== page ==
We had a reader bring it to my attention that our Christian schools do not accept children with Down’s Syndrome.  I’ll admit, I thought she was not possibly correct.  Sure enough.  One by one, as I found a free moment, I called through my list.  I promised her I would look into it.  Not one.  My heart was breaking, as I understood her plea.  If you are looking for a Christian education for your child, then something like Down’s just shouldn’t stand in the way.  The reader said, “When I call, they tell me it’s a funding issue.  Then, I see stadiums or buildings being built.”  She continued, “One school even had a really large multi-million dollar donation made that completely changed the entire campus.  Yet they didn’t add a plan for Down’s children either.  So, I just think that’s something they all might say.”  

I was so shocked.  In fact, I say it out loud to people just to see their reactions.  No one else knows either.  I thought it must just be here.  Surely.  So, I checked with my sweet friend in Texas.  Her son, Adley is maybe one of the funniest kids I’ve met.  There’s not enough room to go into the air guitar singing he does in the kitchen.  I mean wow.  It’s so flipping hysterical.  But alas, nope.  He’s in a Charter School.  I just couldn’t believe it.  

These kiddos are a great fit in a classroom for so many reasons.  For one, it helps them to be a part of the world and to understand the world better.  For another, it helps students in these classrooms learn from these amazing kiddos.  Not to mention, can you imagine siblings attending different schools for this reason?  Wouldn’t that just break a child’s heart?  The last thing that child would need is something else to challenge them emotionally in life. 

So, it kept haunting me.  Finally, I was on my last call to find a school with a program—Regent Preparatory School in Tulsa.  I just knew they would have an answer I needed to hear.  When the woman called me back from the school, I told her the reason for my call.  She said something to the effect that this had been on her heart lately.  There was a young lady who did her senior thesis on inclusion for those with disabilities in the Christian community.  She said it was so moving that it had the staff talking in the halls.  Regent didn’t offer school acceptance for these students either.  However, she offered to connect me to the student.  She thought we would want it.  I couldn’t wait to read it.  I was hoping she would agree to let us publish it in the magazine.  We talked and she agreed.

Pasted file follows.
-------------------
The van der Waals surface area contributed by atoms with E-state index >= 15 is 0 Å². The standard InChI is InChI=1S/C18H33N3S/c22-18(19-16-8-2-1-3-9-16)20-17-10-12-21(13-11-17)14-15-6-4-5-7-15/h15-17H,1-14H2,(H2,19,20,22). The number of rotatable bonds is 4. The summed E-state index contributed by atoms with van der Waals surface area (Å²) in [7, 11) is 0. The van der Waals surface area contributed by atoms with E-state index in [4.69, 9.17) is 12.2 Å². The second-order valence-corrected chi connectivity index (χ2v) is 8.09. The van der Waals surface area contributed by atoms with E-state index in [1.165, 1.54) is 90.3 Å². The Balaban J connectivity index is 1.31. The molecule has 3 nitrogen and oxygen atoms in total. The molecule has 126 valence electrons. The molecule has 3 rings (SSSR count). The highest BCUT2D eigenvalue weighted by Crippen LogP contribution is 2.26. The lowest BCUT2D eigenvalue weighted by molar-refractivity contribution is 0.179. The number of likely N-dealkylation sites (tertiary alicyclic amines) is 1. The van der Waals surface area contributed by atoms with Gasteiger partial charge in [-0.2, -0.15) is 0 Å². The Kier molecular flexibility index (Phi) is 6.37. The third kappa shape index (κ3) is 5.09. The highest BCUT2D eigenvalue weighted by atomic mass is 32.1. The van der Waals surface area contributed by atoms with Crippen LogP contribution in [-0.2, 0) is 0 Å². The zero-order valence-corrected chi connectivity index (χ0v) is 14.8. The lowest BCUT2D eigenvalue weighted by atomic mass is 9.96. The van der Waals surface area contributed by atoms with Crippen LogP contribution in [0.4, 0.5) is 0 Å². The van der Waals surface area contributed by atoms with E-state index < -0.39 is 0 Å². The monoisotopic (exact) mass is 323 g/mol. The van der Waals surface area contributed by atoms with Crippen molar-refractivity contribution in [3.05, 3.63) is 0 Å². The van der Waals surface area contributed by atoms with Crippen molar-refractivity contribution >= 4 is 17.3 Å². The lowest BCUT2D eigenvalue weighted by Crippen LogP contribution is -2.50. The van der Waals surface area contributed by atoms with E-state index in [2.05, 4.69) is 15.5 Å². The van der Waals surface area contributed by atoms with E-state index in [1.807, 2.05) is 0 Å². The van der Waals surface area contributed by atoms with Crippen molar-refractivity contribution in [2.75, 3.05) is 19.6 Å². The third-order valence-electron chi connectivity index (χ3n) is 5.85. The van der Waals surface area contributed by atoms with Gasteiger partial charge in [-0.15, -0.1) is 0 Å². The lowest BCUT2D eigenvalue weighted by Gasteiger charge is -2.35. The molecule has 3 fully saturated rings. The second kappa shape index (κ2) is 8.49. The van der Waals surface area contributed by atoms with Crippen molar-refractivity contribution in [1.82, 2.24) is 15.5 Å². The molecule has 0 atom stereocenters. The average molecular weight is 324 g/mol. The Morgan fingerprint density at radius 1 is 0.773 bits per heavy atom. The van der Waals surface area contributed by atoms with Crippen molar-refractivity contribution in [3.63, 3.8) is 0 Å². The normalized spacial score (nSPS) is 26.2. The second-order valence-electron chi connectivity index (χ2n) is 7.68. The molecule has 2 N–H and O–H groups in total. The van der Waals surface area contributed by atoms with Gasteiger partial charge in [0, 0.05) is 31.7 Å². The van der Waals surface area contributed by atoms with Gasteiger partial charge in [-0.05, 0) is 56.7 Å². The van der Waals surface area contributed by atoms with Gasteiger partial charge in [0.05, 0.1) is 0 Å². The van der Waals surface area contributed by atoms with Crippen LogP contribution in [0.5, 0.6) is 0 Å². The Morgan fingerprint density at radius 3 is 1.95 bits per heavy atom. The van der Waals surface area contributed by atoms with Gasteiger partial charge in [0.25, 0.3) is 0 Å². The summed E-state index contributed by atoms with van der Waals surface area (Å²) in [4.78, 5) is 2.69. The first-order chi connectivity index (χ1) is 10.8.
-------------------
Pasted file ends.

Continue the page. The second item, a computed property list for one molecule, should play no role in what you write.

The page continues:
I wanted to edit her piece in order to fit it nicely in the pages we had reserved. However, I couldn’t.  It was so well written as it was.  It was a testament to her heart and certainly to the education she received at Regent.  More importantly, if her premise was right—just publishing it might open the eyes of our readers causing change. She and I decided to do a two-part series with her piece.  We want to stoke the fire.  Then, we’re hoping we can find churches and resources by our next deadline for September to help us fan the flames.  Maybe we might find schools, who might say yes to stepping up to the call to make a difference in the lives of these kiddos.  

Then, God threw in a fun twist. Something on the heart of this Rockstar Army Ranger, the interrogator?  He wants to play a part in helping children with Down’s Syndrome.  How does that fit?  I don’t know. I expected his very cool story would get the magazine passed around from person to person.  It will get us more clicks.  More people will read and become aware!